Council mulling over personnel issues
Lewisburg councilmen are drafting questions for applicants who want to be the next city manager and simultaneously revising qualifications for those who'd like to be the city's next codes officer and stormwater coordinator.
Discussion on those two employment opportunities were heard Friday afternoon in City Hall where councilmen generally agreed that Lewisburg's next codes officer and stormwater coordinator will need more than a drivers license and a high school diploma.
Computer and people skills, they said, are needed among other things not stated in a legal notice published here on a request that emerged from discussion among councilmen during a previous workshop when no vote was taken for the help-wanted advertisement.
Attending the meeting during such discussion was Jim Rucker of Lewisburg who's spent his life in the construction trades. After the non-voting workshop, Rucker said he felt that the responsibilities of enforcing building codes would not be a problem for him.
Recently promoted Industrial Development Director Greg Lowe has said he will continue to try to provide codes and stormwater enforcement services, but he says the recessionary economy here lightened the load. Still, he doesn't want his successor in codes and stormwater enforcement to start the job with a backlog of tasks.
There is, however, a huge responsibility facing the next stormwater director. The city has been assessed civil penalties by the Tennessee Department of Environment and Conservation for poor documentation of its efforts to follow federal requirements at construction sites, new subdivisions and other places soil erosion threatens clean water. A state order must be followed to prevent more fines.
As a result, the next codes and stormwater officer must have more than a high school education and a driver's license, Councilman Robin Minor said, calling the position "the fourth highest administrative position in the city."
Councilman Ronald McRady suggested that the city stop running the help-wanted advertisement. Others agreed and councilmen also wanted an opinion from City Attorney Steve Broadway about the effect of the discontinued ad on the council's decisions.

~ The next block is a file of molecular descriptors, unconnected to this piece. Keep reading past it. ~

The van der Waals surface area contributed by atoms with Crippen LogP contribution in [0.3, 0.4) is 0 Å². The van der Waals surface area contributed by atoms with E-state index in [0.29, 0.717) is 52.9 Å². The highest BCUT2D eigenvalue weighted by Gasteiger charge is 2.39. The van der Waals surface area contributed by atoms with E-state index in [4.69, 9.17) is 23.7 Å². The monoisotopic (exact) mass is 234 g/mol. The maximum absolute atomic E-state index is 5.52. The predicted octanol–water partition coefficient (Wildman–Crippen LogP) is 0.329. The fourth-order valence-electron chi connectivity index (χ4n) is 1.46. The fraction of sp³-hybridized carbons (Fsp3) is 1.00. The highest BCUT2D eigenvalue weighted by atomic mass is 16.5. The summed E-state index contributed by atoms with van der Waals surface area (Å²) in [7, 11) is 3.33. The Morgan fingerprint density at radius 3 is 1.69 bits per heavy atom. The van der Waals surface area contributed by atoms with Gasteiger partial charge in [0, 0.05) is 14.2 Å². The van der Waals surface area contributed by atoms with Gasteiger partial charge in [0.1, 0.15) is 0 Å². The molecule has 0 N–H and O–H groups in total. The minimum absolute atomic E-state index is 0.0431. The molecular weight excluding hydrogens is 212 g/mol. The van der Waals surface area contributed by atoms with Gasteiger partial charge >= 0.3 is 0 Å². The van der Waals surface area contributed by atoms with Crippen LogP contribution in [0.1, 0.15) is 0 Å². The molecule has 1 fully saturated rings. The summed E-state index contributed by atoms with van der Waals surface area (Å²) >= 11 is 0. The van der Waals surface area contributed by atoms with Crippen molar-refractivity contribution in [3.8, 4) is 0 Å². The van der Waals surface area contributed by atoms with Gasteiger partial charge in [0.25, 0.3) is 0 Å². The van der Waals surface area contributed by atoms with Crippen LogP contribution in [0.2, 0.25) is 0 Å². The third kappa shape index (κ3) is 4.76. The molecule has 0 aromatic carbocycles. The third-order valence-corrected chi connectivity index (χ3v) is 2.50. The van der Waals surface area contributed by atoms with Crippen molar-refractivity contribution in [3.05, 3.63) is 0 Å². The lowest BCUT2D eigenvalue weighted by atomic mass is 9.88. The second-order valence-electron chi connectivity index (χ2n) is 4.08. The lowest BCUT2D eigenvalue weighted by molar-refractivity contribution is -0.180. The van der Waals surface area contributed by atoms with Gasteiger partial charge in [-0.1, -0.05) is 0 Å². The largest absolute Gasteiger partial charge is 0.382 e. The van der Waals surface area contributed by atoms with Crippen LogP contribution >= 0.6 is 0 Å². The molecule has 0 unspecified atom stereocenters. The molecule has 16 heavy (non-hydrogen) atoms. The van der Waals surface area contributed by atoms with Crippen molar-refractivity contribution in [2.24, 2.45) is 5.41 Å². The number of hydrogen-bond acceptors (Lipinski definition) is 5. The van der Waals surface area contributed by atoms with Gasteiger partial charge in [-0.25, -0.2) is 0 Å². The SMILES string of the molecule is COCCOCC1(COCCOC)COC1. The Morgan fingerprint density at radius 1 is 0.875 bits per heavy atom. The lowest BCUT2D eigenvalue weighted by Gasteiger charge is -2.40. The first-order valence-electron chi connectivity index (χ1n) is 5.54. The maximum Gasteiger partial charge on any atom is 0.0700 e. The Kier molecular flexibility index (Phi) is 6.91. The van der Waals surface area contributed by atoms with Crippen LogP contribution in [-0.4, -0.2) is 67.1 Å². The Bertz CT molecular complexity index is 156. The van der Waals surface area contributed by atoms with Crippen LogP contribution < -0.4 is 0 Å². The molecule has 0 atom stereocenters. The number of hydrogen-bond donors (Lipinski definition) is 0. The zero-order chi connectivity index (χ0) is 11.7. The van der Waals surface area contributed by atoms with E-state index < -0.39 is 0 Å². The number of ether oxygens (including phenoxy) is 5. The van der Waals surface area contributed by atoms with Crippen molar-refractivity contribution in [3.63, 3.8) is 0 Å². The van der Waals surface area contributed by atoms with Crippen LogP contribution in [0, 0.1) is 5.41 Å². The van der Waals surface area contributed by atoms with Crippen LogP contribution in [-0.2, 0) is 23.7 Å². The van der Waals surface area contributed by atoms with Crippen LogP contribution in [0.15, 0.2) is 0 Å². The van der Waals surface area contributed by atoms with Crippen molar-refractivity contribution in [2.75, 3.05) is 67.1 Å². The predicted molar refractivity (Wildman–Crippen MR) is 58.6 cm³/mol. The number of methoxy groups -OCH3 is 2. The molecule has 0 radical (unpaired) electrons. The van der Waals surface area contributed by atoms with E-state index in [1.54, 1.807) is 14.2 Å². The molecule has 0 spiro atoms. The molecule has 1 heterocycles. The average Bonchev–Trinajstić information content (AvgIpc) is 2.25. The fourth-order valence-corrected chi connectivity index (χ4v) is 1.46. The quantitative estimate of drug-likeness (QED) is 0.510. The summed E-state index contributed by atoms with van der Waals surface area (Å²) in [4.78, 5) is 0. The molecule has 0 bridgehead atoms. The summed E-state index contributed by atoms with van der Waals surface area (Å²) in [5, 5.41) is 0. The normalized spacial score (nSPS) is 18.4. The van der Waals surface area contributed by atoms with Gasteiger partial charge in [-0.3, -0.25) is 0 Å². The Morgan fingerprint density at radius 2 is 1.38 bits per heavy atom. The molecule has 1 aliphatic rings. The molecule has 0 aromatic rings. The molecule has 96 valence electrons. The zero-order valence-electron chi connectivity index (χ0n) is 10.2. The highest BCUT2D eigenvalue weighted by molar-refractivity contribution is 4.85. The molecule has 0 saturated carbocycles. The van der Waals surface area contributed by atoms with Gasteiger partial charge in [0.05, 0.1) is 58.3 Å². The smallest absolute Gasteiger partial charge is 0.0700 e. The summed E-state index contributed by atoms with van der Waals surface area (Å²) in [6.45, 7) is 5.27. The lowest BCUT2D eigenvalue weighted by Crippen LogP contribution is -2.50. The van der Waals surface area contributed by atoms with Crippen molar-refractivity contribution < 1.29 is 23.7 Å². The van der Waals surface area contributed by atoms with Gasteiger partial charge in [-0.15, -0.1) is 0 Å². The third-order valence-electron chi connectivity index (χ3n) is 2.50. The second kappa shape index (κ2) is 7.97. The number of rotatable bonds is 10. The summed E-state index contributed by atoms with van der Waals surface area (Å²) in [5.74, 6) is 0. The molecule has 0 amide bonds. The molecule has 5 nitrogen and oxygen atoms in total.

Qualifications for the codes and stormwater officer applicants are to be provided to City Hall staff so that they may be considered during another session of the Council starting at 4 p.m. on Dec. 27. The council's regular monthly meeting was conducted Tuesday.
"You're doing personnel," Mayor Barbara Woods observed as the discussion was coming to a close.
Minor replied, "We're just doing qualifications."
Referring to the help-wanted ad published in response to the previous workshop's discussion, McRady pointed out, "In all fairness [to city personnel responding to the apparent will of the elected leaders] this council did say we'd get applications so the new city manager could hire" the next codes-stormwater officer.
Lewisburg's charter places hiring and firing duties on the city manager, one of three positions filled by a council vote: manager, attorney and recorder-treasurer.
Discussion that afternoon on how interviews should be conducted focused on questions, procedures and how to be sure no applicant had an advantage because of a city action or omission.
"They all have to be asked the same questions," the mayor said.
"But," Minor responded, "it's based on more" because references are to be checked and there will be other sources of information that could help or hurt an applicant's chances of being hired.
"Tell it to the judge," Woods told Minor in an apparent reference to the prospect of a challenge to the council's selection.
Councilman Odie Whitehead Jr. mentioned the Equal Employment Opportunities Commission, but also reported that he'd interviewed an applicant who fell asleep during the job interview.
Councilmen have submitted 90 questions to be asked during the manager interviews. They concede that some will be similar. Discussion shows they might have 15-16 questions for each of the applicants.
There were 11 applicants to be scheduled for interviews as of Friday. Whitehead confirmed that he and probably other councilmen hope that some applicants will disqualify themselves by recognizing the city can't or probably won't pay more than $80,000 annually to the next city manager.
During the council's 4 p.m., Dec. 27 workshop, city leaders anticipate finalizing the questions for the applicants.
Interviews will probably start shortly after New Year's Day and Whitehead indicated there's a preference to have a decision by mid-February.